Sponsor diversely. Sponsorship is also very important. Like a mentor, a sponsor gives advice and guidance, makes introductions, and gives feedback. However, unlike a mentor, a sponsor is invested in your potential and advocates for you. A sponsor will encourage you to take risks and protect you when you do; in return, a sponsor expects outperformance and loyalty. However, these relationships occur naturally and white men are the dominant group with the ability to provide sponsorship. Therefore, as noted in Sylvia Ann Hewlett’s Forget a Mentor, Find a Sponsor: The New Way to Fast-Track Your Career, men are 46 per cent more likely to have sponsors than women, and Caucasians are 63 per cent more likely to have sponsors than professionals of colour. Those in a position to sponsor others need to cast their nets widely and deliberately sponsor more diverse protégés.
Be flexible with flex work. Flexible working is talked about a lot and many companies offer their employees the opportunity to work flexibly. However, take-up is low in financial services because there is often a misunderstanding of what flexible working actually means and, therefore, there’s a stigma attached to doing it. Flexible working does not mean part-time employment; it is not only for working mothers and it is not just for the benefit of the employee. I tend to use the expression “agile working” instead. It has a much more positive connotation: everyone wants to be “agile.” Yes, many working mothers would like to work part-time to facilitate childcare; many fathers would like to do so as well. Many people would like to work full-time, but in a way that is more suitable to their personal needs—both women and men, and for reasons other than childcare. In roles where it is easy to measure outcomes and results, allowing people to work in different locations at times that suit them creates a more inclusive and engaged workforce with greater loyalty to the organization.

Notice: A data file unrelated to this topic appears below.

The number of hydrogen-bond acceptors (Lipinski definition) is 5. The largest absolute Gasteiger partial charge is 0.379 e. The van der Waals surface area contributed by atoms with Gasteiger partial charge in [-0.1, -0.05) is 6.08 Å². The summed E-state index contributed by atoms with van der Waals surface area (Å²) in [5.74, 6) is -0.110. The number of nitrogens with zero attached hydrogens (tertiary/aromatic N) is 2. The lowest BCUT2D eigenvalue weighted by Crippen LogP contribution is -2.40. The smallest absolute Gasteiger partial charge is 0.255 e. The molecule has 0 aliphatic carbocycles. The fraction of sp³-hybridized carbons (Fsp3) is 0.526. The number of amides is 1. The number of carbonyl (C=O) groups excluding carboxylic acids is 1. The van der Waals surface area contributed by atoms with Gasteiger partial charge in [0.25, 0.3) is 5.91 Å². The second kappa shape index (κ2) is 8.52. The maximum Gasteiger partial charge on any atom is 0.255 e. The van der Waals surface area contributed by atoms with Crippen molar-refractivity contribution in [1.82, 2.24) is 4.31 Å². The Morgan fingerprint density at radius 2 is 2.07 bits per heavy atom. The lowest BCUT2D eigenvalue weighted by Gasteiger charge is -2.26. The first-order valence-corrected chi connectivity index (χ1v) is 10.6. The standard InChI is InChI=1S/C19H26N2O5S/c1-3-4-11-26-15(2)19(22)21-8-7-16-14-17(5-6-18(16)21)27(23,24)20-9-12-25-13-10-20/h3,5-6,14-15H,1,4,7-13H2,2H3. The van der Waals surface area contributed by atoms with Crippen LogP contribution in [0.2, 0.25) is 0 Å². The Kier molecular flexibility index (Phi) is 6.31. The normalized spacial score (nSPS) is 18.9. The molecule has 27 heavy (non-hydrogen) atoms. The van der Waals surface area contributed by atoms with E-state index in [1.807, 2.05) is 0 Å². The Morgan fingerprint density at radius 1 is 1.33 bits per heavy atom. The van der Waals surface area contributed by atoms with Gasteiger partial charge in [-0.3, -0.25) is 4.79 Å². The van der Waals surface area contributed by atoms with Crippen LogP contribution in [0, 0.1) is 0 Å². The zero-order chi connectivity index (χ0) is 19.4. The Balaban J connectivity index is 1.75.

Model what you seek. Finally, role models are an essential ingredient to creating a more inclusive culture. A company can hire a very diverse workforce, but if employees do not see anyone at the top they can relate to, they will not stick around. You have to see it, to be it. Diversity is nothing without inclusion, and the tone for an inclusive culture is set from the top.
It’s clear that financial services companies need to respond to the challenges of a digital age, and start now. All financial services CEOs are tackling short-term priorities around regulatory reporting requirements, downward pressures on fees, managing costs, and producing results for shareholders. However, if those leaders don’t prioritize diversity and inclusion as a business imperative, their companies will suffer in the long term, missing out on top talent and failing to adapt business models quickly enough to remain competitive. Diversity in business is a financial issue, not a social one.